Of all the political and military complicities that currently exist in the Middle East, the strategic efficacy and practicality of U.S. led airstrikes does not seem to be a hotly contested foreign policy issue in the United States Intelligence Community. The Pentagon often touts the effectiveness of coalition airstrikes at undermining extremist leadership, including the deputy leader of the Islamic State who was killed in an American airstrike in August and a top al-Qaeda financial operative who was killed in northwest Syria this past week, going as far to claim that “our coalition airstrikes are the most precise and disciplined in the history of aerial warfare.” Furthermore, public support for aerial intervention has not been stronger; a new Washington Post-ABC News poll finds that 71 percent of Americans support air strikes against the Sunni insurgents in Iraq and nearly two-thirds support expanding airstrikes into Syria. According to new figures released by the U.S. Air Forces Central Command, U.S. airstrikes against ISIS in the last month alone have swelled to record highs, with a total of 2,828 weapons deployed against ISIS targets.
Despite how airstrikes are capable of eliminating American enemies without compromising the safety of U.S. military personnel, the same cannot be said about the civilians who are unavoidably caught in the crossfire. On October 3rd, an American AC-130 gunship attacked a Médecins Sans Frontières hospital in Kunduz, Afghanistan that intelligence mistakenly claimed was being used by a Pakistani operative to coordinate Taliban activity. Despite a rare apology issued several days later by President Obama, MSF’s claim that "the extensive, quite precise destruction” of the hospital makes U.S. military assertions that the bombing raid was a mistake highly unlikely.
Although no armed conflict is without noncombatant casualties, excusal of an error as costly as “collateral damage” seems duplicitous and overly sanitized. Individual investigations are currently being conducted by the Pentagon, a joint U.S.-Afghan team, NATO, and possibly the International Humanitarian Fact-Finding Commission, which may or may not categorize the incident as a violation of international humanitarian law. Unfortunately, the United States is no stranger to the accidental attack of civilian facilities in its Middle Eastern peacekeeping endeavors.
For instance, in October 2001, American warplanes bombed the International Committee of the Red Cross in Kabul, Afghanistan only to bomb the same complex again ten days later – another mistake the Pentagon attributed to "a human error in the targeting process." However, no admission of wrongdoing is complete without attribution to faulty intelligence; a Pentagon statement claimed that "U.S. forces did not know that ICRC was using one or more of the warehouses," and that Taliban may have been using them to store equipment and military vehicles. This unfortunate theme of feigning ignorance as a means of alleviating responsibility has been all too common since the Persian Gulf War, when the U.S. bombed a civilian air-raid shelter in Amiriyah, Iraq because it fit the profile of a military command center, an assumption that killed 408 civilians. Brigadier General Buster Glosson, who had primary responsibility for targeting, later commented that the assessment wasn't "worth a shit”. Among U.S. aerial mistakes include the 1991 bombing of an Iraqi infant formula production plant mistaken for a “…facility for biological weapons”, the 1999 bombing of the Chinese Embassy in Serbia, and 2013 drone strike on a Yemeni wedding convoy mistaken for Al-Qaeda.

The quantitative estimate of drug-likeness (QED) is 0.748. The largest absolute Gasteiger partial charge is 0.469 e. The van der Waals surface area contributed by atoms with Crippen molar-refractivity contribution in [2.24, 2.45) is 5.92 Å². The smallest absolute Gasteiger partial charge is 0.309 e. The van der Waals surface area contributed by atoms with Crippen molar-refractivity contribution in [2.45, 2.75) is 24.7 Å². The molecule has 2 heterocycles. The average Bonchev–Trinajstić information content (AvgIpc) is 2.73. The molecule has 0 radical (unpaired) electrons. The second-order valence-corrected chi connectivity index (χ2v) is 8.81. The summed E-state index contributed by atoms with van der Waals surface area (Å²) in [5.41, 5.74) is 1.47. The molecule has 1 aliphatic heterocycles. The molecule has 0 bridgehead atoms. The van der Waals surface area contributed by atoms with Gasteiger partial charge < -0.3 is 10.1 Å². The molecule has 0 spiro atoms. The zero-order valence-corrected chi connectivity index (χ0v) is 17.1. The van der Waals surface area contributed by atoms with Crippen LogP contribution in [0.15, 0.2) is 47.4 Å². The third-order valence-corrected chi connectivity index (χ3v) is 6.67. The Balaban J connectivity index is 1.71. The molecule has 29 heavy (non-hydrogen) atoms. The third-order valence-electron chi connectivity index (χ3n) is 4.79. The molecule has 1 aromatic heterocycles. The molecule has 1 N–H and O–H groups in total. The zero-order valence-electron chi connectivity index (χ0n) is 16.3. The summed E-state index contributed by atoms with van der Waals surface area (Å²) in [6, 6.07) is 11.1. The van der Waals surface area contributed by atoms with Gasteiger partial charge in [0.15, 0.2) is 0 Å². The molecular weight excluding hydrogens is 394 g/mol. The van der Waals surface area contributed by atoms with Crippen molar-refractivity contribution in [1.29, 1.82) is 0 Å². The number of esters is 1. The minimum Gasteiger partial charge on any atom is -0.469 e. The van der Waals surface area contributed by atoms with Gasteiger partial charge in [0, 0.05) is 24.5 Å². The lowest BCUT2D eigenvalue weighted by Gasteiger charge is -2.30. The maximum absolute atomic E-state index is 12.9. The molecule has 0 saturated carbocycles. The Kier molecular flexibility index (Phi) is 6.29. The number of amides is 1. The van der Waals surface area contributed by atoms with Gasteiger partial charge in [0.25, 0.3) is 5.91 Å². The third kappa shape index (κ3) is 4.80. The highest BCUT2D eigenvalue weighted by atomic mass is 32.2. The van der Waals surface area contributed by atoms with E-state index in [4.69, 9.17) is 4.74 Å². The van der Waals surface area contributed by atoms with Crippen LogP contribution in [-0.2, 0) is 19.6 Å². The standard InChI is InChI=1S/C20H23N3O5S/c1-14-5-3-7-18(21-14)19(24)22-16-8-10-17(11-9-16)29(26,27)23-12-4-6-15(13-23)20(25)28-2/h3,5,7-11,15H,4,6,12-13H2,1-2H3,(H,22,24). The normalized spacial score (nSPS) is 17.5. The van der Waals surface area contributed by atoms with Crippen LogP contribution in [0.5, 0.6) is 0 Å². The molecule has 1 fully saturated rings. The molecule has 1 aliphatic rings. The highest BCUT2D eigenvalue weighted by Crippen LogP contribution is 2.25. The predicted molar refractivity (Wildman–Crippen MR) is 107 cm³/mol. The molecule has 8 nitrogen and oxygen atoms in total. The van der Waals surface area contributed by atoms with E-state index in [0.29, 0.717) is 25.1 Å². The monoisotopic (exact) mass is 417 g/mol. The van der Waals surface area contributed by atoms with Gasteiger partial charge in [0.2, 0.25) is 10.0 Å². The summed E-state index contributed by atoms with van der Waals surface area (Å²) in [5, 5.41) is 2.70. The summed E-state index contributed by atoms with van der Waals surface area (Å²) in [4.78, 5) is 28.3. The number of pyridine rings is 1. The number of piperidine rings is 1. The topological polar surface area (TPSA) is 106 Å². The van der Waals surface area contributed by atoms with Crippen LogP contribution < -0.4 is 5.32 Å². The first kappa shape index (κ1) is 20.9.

Yet considering Médecins Sans Frontières’ reputation as a European, Nobel Peace Prize-winning organization, perhaps the level of international recognition and investigative urgency an incident receives does not depend on the severity of the atrocity, but the resources available to the surviving victims. Nearly half of all civilian deaths are considered “poorly” reported, meaning they consist of only a single-source claim featuring biographical or photographic evidence, or just contested incidents. As a result, the efficacy of aerial strikes becomes exceedingly questionable when we take into account all the stories that do not make headline news: the voiceless Afghan, Iraqi, and Syrian lives that the U.S. military has ended, but cannot acknowledge due to a lack of source-able evidence. The line between war mistake and war crime, collateral damage and collateral murder, is a blurry one. President Obama’s recent announcement to leave 5,500 U.S. troops in Afghanistan at the end of his term is a grim reminder that our role in the region is far from over. Thus, the American public should reevaluate its aloof acceptance of airstrikes to achieve ambiguous counterterrorism objectives when it is not willing to fully commit to the conflict.
- Samuel Kim